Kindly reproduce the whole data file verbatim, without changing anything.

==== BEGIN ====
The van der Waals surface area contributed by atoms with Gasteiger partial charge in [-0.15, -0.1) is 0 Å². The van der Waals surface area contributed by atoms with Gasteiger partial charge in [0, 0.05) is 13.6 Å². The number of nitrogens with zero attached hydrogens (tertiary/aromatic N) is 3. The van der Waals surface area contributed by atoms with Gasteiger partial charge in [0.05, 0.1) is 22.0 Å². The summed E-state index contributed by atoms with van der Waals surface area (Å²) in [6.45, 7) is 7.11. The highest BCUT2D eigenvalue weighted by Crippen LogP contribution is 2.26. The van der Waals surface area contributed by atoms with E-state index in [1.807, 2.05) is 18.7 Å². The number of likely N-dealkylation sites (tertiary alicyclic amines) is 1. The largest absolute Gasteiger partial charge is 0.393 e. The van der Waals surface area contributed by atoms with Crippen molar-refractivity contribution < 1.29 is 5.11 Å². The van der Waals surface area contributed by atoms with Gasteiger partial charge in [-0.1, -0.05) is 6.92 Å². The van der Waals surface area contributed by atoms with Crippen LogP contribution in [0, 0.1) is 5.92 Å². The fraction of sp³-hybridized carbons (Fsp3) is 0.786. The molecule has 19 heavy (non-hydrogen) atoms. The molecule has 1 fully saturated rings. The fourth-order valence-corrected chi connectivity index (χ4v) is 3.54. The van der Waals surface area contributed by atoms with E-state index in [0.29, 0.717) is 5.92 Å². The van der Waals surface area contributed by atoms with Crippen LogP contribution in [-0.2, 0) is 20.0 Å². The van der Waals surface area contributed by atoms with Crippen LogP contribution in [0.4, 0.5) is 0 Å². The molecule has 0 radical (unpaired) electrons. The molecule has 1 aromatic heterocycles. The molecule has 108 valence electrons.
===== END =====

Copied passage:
The van der Waals surface area contributed by atoms with Gasteiger partial charge in [-0.15, -0.1) is 0 Å². The van der Waals surface area contributed by atoms with Gasteiger partial charge in [0, 0.05) is 13.6 Å². The number of nitrogens with zero attached hydrogens (tertiary/aromatic N) is 3. The van der Waals surface area contributed by atoms with Gasteiger partial charge in [0.05, 0.1) is 22.0 Å². The summed E-state index contributed by atoms with van der Waals surface area (Å²) in [6.45, 7) is 7.11. The highest BCUT2D eigenvalue weighted by Crippen LogP contribution is 2.26. The van der Waals surface area contributed by atoms with E-state index in [1.807, 2.05) is 18.7 Å². The number of likely N-dealkylation sites (tertiary alicyclic amines) is 1. The largest absolute Gasteiger partial charge is 0.393 e. The van der Waals surface area contributed by atoms with Crippen molar-refractivity contribution < 1.29 is 5.11 Å². The van der Waals surface area contributed by atoms with Gasteiger partial charge in [-0.1, -0.05) is 6.92 Å². The van der Waals surface area contributed by atoms with Crippen LogP contribution in [0, 0.1) is 5.92 Å². The fraction of sp³-hybridized carbons (Fsp3) is 0.786. The molecule has 19 heavy (non-hydrogen) atoms. The molecule has 1 fully saturated rings. The fourth-order valence-corrected chi connectivity index (χ4v) is 3.54. The van der Waals surface area contributed by atoms with E-state index in [0.29, 0.717) is 5.92 Å². The van der Waals surface area contributed by atoms with Crippen LogP contribution in [-0.2, 0) is 20.0 Å². The van der Waals surface area contributed by atoms with Crippen LogP contribution in [0.4, 0.5) is 0 Å². The molecule has 0 radical (unpaired) electrons. The molecule has 1 aromatic heterocycles. The molecule has 108 valence electrons.